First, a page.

When clearing out the pumpkin’s “guts,” be sure to save those seeds. “Toast the washed seeds with salt or get fancy with your spice cabinet for a protein, magnesium and zinc-rich snack that is low in cholesterol and sodium (just go easy with the salt shaker),” recommends Valpone. And thanks to your local grocery store, you can enjoy pumpkin seeds even when they’re not in season. Try tossing them into a salad for extra crunch.

If you’re looking for a quick way to enjoy pumpkin on the go all year round, try a pumpkin-based snack, like KIND’s new Maple Pumpkin Seeds with Sea Salt bar . “All natural, Non-GMO, gluten-free and boasting a blend of 100 percent whole grains, these bars make a great snack for anytime of the day,” says Valpone.

Craving pumpkin’s sweeter side? Give Valpone’s pumpkin “cheese” cake recipe a try for a healthy, yet decadent, dessert that simply screams fall!

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Spice Up Healthy Cooking (Fast!) with Food Network’s Robin Miller

Written on October 15, 2013 at 10:47 am , by

Don’t have enough time to make quick fix meals? “Just try one thing and see how it goes,” Robin says. Are you up to the challenge? You got it!

Written by Alena Hall, editorial intern

Healthy cooking becomes a chore when it involves extensive ingredient lists, advanced preparation and lengthy cooking times. Lucky for us, Food Network’s Robin Miller has made it her mission to help us simplify the process so we can spend more time enjoying our food with the people we love most. Her latest book, Robin Takes 5 for Busy Families, offers a wide variety of 5-ingredient recipes for breakfast, lunch, snacks and gluten-free dishes that taste gourmet with little work required on your end. During a recent visit to New York City, Robin dished how she keeps every meal quick, healthy and delicious so pull up a seat and dig into this!

What inspired your career in educating others on how to make quick and healthy meals for themselves and their families?

My kids, to put it simply. Before kids, I had all morning or all afternoon to deglaze, caramelize, test recipes and play in the kitchen. After kids, I didn’t have that amount of time, but I still wanted those flavors. It was my goal to create delicious meals that I can enjoy with my family in minimal time with minimal ingredients. I didn’t want to sacrifice flavor, but I wanted to get to the table faster and then spend more time there.

What do you find to be the greatest challenge with quick and healthy cooking?

I can’t start making dinner at 6 o’clock at night, chopping the onions and the mushrooms and the carrots, or deciding what to cook. So I like to plan ahead. I don’t do a week’s worth of meals on Saturday, but I’ll say in the morning, “What can I do today that’s going to make tonight easier?” And I find that that’s other people’s struggle, too, finding time in their head to prep ahead so that they can make meal time easier during the week. I like meal time to almost be assemble and serve, not start from scratch and wait.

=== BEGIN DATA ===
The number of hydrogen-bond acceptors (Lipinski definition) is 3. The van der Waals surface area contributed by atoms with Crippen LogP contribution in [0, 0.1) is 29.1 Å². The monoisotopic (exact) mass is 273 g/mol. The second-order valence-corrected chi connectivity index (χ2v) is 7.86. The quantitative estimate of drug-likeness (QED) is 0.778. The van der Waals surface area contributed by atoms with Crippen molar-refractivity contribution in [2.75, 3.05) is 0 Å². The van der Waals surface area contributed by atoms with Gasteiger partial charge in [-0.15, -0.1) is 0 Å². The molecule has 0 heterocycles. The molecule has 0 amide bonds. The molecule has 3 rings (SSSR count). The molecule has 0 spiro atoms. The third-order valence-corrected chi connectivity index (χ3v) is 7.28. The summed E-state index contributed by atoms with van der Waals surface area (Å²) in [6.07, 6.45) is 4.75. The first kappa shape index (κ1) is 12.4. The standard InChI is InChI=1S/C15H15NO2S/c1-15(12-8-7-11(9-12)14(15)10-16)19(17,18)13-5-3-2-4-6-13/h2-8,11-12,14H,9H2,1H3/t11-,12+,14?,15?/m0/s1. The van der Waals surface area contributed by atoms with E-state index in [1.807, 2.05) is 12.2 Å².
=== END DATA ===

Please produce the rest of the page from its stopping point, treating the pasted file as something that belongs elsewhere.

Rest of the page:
Now that summer is over, how do you cope with the more limited selection of fresh fall and winter produce in your cooking?

I still feel like there are plenty of delicious produce items that are available throughout the fall and winter. We’re getting into grapefruits and oranges and other really nutritious fruits. The acorn squash, butternut squash and spaghetti squash are phenomenal. They’re loaded with nutrients and just scream fall. Also, frozen vegetables and fruits that don’t have any sugar or butter added and they are quickly frozen at the peak of their ripeness, which is at the peak of their nutrient value. So you should never feel guilty about going down the frozen vegetable and fruit aisle and loading up on that stuff too. I have plenty in my freezer, because I like to add them to soups and stews. They have all the nutrients I would hope to get from a farmer’s market or something I just got at the grocery store. They’re so convenient—always there in your freezer and ready to go.

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3 Top Supplements for Women

Written on October 9, 2013 at 6:27 pm , by

Photo by Flickr user stevendepolo.

Photo by Flickr user stevendepolo.

Here at Mohr Results, we get more questions about dietary supplements than anything else.  Women often want to know about the “best” supplement for fat loss or skin health, while sometimes it’s about energy, bone health, or general wellness.

Since the question comes up so often, we thought we’d share some of our favorites.   But remember that supplements aren’t in place of a poor diet, but instead a complement to veggies, fruits, lean proteins, healthy fats and grains.  We actually refer to them as “complements” instead of supplements, since the intention is that they do just that.  That being said, here are three complements/supplements we encourage adding to your own diet.

Fish Oil